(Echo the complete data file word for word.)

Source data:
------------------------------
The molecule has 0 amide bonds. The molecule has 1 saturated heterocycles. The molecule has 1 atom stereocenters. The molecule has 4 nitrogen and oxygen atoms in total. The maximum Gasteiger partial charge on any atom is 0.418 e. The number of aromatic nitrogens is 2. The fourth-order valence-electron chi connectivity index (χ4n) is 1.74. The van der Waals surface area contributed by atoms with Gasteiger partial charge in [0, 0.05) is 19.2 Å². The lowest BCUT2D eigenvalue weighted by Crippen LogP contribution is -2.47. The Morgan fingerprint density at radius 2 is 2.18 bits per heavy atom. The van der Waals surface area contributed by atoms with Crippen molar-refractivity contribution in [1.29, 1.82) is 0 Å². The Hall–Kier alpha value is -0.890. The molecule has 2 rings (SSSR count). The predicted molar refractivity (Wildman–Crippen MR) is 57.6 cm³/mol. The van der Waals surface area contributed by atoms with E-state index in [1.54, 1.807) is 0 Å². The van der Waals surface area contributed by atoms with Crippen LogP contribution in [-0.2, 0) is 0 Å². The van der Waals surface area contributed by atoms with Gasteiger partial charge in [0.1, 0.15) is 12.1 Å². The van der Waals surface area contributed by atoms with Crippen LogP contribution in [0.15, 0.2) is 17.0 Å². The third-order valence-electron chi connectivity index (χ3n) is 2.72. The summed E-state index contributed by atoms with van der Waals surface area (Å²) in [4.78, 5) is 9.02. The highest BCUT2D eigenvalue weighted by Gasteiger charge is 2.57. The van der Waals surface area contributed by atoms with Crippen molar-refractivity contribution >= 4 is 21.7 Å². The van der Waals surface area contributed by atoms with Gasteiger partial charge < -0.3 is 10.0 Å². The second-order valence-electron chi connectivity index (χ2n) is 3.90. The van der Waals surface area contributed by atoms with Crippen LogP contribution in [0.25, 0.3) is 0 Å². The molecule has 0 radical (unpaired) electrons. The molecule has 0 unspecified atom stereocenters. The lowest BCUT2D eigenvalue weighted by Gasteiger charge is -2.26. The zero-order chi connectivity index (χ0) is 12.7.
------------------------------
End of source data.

The molecule has 0 amide bonds. The molecule has 1 saturated heterocycles. The molecule has 1 atom stereocenters. The molecule has 4 nitrogen and oxygen atoms in total. The maximum Gasteiger partial charge on any atom is 0.418 e. The number of aromatic nitrogens is 2. The fourth-order valence-electron chi connectivity index (χ4n) is 1.74. The van der Waals surface area contributed by atoms with Gasteiger partial charge in [0, 0.05) is 19.2 Å². The lowest BCUT2D eigenvalue weighted by Crippen LogP contribution is -2.47. The Morgan fingerprint density at radius 2 is 2.18 bits per heavy atom. The van der Waals surface area contributed by atoms with Crippen molar-refractivity contribution in [1.29, 1.82) is 0 Å². The Hall–Kier alpha value is -0.890. The molecule has 2 rings (SSSR count). The predicted molar refractivity (Wildman–Crippen MR) is 57.6 cm³/mol. The van der Waals surface area contributed by atoms with E-state index in [1.54, 1.807) is 0 Å². The van der Waals surface area contributed by atoms with Crippen LogP contribution in [-0.2, 0) is 0 Å². The van der Waals surface area contributed by atoms with Gasteiger partial charge in [0.1, 0.15) is 12.1 Å². The van der Waals surface area contributed by atoms with Crippen LogP contribution in [0.15, 0.2) is 17.0 Å². The third-order valence-electron chi connectivity index (χ3n) is 2.72. The summed E-state index contributed by atoms with van der Waals surface area (Å²) in [4.78, 5) is 9.02. The highest BCUT2D eigenvalue weighted by Gasteiger charge is 2.57. The van der Waals surface area contributed by atoms with Crippen molar-refractivity contribution >= 4 is 21.7 Å². The van der Waals surface area contributed by atoms with Gasteiger partial charge < -0.3 is 10.0 Å². The second-order valence-electron chi connectivity index (χ2n) is 3.90. The van der Waals surface area contributed by atoms with Crippen LogP contribution in [0.25, 0.3) is 0 Å². The molecule has 0 radical (unpaired) electrons. The molecule has 0 unspecified atom stereocenters. The lowest BCUT2D eigenvalue weighted by Gasteiger charge is -2.26. The zero-order chi connectivity index (χ0) is 12.7.